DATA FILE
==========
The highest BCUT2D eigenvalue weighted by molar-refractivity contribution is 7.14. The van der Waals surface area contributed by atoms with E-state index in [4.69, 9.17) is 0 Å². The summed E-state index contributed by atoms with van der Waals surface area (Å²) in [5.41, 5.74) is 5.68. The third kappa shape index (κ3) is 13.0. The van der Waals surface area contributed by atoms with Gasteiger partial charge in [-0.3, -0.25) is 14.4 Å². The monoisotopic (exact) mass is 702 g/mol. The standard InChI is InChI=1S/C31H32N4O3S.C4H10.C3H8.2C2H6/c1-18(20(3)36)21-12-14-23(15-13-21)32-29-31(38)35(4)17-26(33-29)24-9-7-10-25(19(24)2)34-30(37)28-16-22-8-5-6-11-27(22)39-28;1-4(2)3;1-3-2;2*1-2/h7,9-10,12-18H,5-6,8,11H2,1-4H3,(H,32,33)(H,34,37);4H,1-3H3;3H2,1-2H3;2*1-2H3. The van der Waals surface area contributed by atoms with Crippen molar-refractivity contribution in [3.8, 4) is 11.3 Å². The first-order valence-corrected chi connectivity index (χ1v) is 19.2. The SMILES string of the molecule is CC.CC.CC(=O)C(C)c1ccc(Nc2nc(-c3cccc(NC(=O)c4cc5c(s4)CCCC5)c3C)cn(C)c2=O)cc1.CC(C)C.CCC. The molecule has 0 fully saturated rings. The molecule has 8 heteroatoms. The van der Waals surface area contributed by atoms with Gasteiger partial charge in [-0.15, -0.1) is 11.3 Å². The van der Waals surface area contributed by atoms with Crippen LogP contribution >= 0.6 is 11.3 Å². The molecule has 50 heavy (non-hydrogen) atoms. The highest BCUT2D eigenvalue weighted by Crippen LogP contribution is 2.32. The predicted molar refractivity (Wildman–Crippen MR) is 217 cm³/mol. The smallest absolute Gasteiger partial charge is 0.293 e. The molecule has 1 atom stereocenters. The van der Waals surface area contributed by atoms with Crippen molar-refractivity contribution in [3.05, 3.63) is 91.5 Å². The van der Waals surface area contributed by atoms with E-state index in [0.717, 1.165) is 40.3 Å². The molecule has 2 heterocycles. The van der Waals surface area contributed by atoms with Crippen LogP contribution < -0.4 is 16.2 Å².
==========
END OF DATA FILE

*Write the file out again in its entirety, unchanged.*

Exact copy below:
The highest BCUT2D eigenvalue weighted by molar-refractivity contribution is 7.14. The van der Waals surface area contributed by atoms with E-state index in [4.69, 9.17) is 0 Å². The summed E-state index contributed by atoms with van der Waals surface area (Å²) in [5.41, 5.74) is 5.68. The third kappa shape index (κ3) is 13.0. The van der Waals surface area contributed by atoms with Gasteiger partial charge in [-0.3, -0.25) is 14.4 Å². The monoisotopic (exact) mass is 702 g/mol. The standard InChI is InChI=1S/C31H32N4O3S.C4H10.C3H8.2C2H6/c1-18(20(3)36)21-12-14-23(15-13-21)32-29-31(38)35(4)17-26(33-29)24-9-7-10-25(19(24)2)34-30(37)28-16-22-8-5-6-11-27(22)39-28;1-4(2)3;1-3-2;2*1-2/h7,9-10,12-18H,5-6,8,11H2,1-4H3,(H,32,33)(H,34,37);4H,1-3H3;3H2,1-2H3;2*1-2H3. The van der Waals surface area contributed by atoms with Crippen molar-refractivity contribution in [3.8, 4) is 11.3 Å². The first-order valence-corrected chi connectivity index (χ1v) is 19.2. The SMILES string of the molecule is CC.CC.CC(=O)C(C)c1ccc(Nc2nc(-c3cccc(NC(=O)c4cc5c(s4)CCCC5)c3C)cn(C)c2=O)cc1.CC(C)C.CCC. The molecule has 0 fully saturated rings. The molecule has 8 heteroatoms. The van der Waals surface area contributed by atoms with Gasteiger partial charge in [-0.15, -0.1) is 11.3 Å². The van der Waals surface area contributed by atoms with Crippen LogP contribution >= 0.6 is 11.3 Å². The molecule has 50 heavy (non-hydrogen) atoms. The highest BCUT2D eigenvalue weighted by Crippen LogP contribution is 2.32. The predicted molar refractivity (Wildman–Crippen MR) is 217 cm³/mol. The smallest absolute Gasteiger partial charge is 0.293 e. The molecule has 1 atom stereocenters. The van der Waals surface area contributed by atoms with Crippen molar-refractivity contribution in [3.05, 3.63) is 91.5 Å². The van der Waals surface area contributed by atoms with E-state index in [0.717, 1.165) is 40.3 Å². The molecule has 2 heterocycles. The van der Waals surface area contributed by atoms with Crippen LogP contribution < -0.4 is 16.2 Å².